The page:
Date  1965

Author   Aquatic Biologist


Citizen-Based Stream Monitoring
Collect chemical, physical, and/or biological water quality data to assess the current overall stream health. The data can inform management decisions and may be used to identify impaired waters for biennial lists.
TMDL Monitoring
The Purpose of this project is to conduct sampling that is required to complete a TMDL on the Dexter Lake watershed. The previous two years were used to collect enough data to list Dexter Lake on the 303D list with nutrients as an impairment.
Monitor or Propose 303(d) Listing
Nine Key Element Plan
Upper Yellow River PWS Plan - Nine Key Element Plan - The Upper Yellow River Priority Watershed Project plan assesses the nonpoint sources of pollution in the Upper Yellow River Watershed and guides the implementation of nonpoint source control measures. These control measures are needed to meet specific water resource objectives for the Upper Yellow River and its tributaries. Nonpoint sources of pollutants most commonly found in this watershed include: polluted runoff from barnyards and feedlots, sediment from cropland erosion, sediment from eroding streambanks, and runoff from winterspread manure. The purpose of this project is to reduce the amount of pollutants originating from nonpoint sources that reach surface water and groundwater within the Upper Yellow River Priority Watershed Project area.
Monitor Baseline Survey
Fish and Aquatic Habitat Staff should conduct baseline non-wadable monitoring within the Lower Yellow River

Management Goals

Wisconsin's Water Quality Standards provide qualitative and quantitative goals for waters that are protective of Fishable, Swimmable conditions [Learn more]. Waters that do not meet water quality standards are considered impaired and restoration actions are planned and carried out until the water is once again fishable and swimmable

Management goals can include creation or implementation of a Total Maximum Daily Load analysis, a Nine Key Element Plan, or other restoration work, education and outreach and more. If specific recommendations exist for this water, they will be displayed below online.


Monitoring the condition of a river, stream, or lake includes gathering physical, chemical, biological, and habitat data. Comprehensive studies often gather all these parameters in great detail, while lighter assessment events will involve sampling physical, chemical and biological data such as macroinvertebrates. Aquatic macroinvertebrates and fish communities integrate watershed or catchment condition, providing great insight into overall ecosystem health. Chemical and habitat parameters tell researchers more about human induced problems including contaminated runoff, point source dischargers, or habitat issues that foster or limit the potential of aquatic communities to thrive in a given area. Wisconsin's Water Monitoring Strategy was recenty updated.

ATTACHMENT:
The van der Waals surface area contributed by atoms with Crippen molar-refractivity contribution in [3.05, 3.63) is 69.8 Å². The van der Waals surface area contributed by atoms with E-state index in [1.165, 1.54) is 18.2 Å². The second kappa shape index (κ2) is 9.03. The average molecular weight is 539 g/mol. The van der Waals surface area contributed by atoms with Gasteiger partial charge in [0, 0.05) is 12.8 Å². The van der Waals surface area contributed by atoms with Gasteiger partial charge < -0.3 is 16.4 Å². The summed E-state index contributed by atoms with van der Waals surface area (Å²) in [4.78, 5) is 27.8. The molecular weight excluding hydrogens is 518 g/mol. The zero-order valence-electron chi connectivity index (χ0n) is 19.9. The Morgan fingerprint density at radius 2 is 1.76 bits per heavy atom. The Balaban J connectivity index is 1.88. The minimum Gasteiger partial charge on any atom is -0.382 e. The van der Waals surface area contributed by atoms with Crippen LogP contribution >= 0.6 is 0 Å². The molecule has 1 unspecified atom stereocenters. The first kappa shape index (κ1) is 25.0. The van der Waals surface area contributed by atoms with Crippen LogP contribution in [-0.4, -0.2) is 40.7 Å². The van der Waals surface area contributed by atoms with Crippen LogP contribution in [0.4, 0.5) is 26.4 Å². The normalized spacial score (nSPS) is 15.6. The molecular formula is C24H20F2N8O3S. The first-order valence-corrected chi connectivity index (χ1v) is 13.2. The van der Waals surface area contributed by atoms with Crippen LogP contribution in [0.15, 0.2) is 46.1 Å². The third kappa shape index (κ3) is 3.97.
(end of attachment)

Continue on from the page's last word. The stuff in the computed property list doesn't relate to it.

Grants and Management Projects

Monitoring Projects

Watershed Characteristics

Yellow River is located in the Lower Yellow (Juneau Co.) River watershed which is 261.05 miĀ². Land use in the watershed is primarily forest (43.70%), wetland (43.70%) and a mix of open (6.60%) and other uses (6.00%). This watershed has stream miles, lake acres and 65,343.09 wetland acres.

Nonpoint Source Characteristics

This watershed is ranked Low for runoff impacts on streams, Low for runoff impacts on lakes and Low for runoff impacts on groundwater and therefore has an overall rank of Low. This value can be used in ranking the watershed or individual waterbodies for grant funding under state and county programs.However, all waters are affected by diffuse pollutant sources regardless of initial water quality. Applications for specific runoff projects under state or county grant programs may be pursued. For more information, go to surface water program grants.

Natural Community

Yellow River is considered a Cool-Cold Headwater, Macroinvertebrate, No Classification, Warm Mainstem under the state's Natural Community Determinations.

Natural communities (stream and lake natural communities) represent model resultsand DNR staff valiation processes that confirm or update predicted conditions based on flow and temperature modeling from historic and current landscape features and related variables. Predicated flow and temperatures for waters are associated predicated fish assemblages (communities). Biologists evaluate the model results against current survey data to determine if the modeled results are corect and whether biological indicators show water quaity degradation. This analysis is a core component of the state's resource management framework. Wisconsin's Riverine Natural Communities.

Warm Mainstem waters are moderate-to-large but still wadeable perennial streams with relatively warm summer temperatures. Coldwater fishes are absent, transitional fishes are common to uncommon, and warm water fishes are abundant to common. Headwater species are common to absent, mainstem species are abundant to common, and river species are common to absent.

Cool (Cold-Transition) Headwaters are small, usually perennial streams with cold to cool summer temperatures. Coldwater fishes are common to uncommon (<10 per 100 m), transitional fishes are abundant to common, and warm water fishes are uncommon to absent. Headwater species are abundant to common, mainstem species are common to absent, and river species are absent.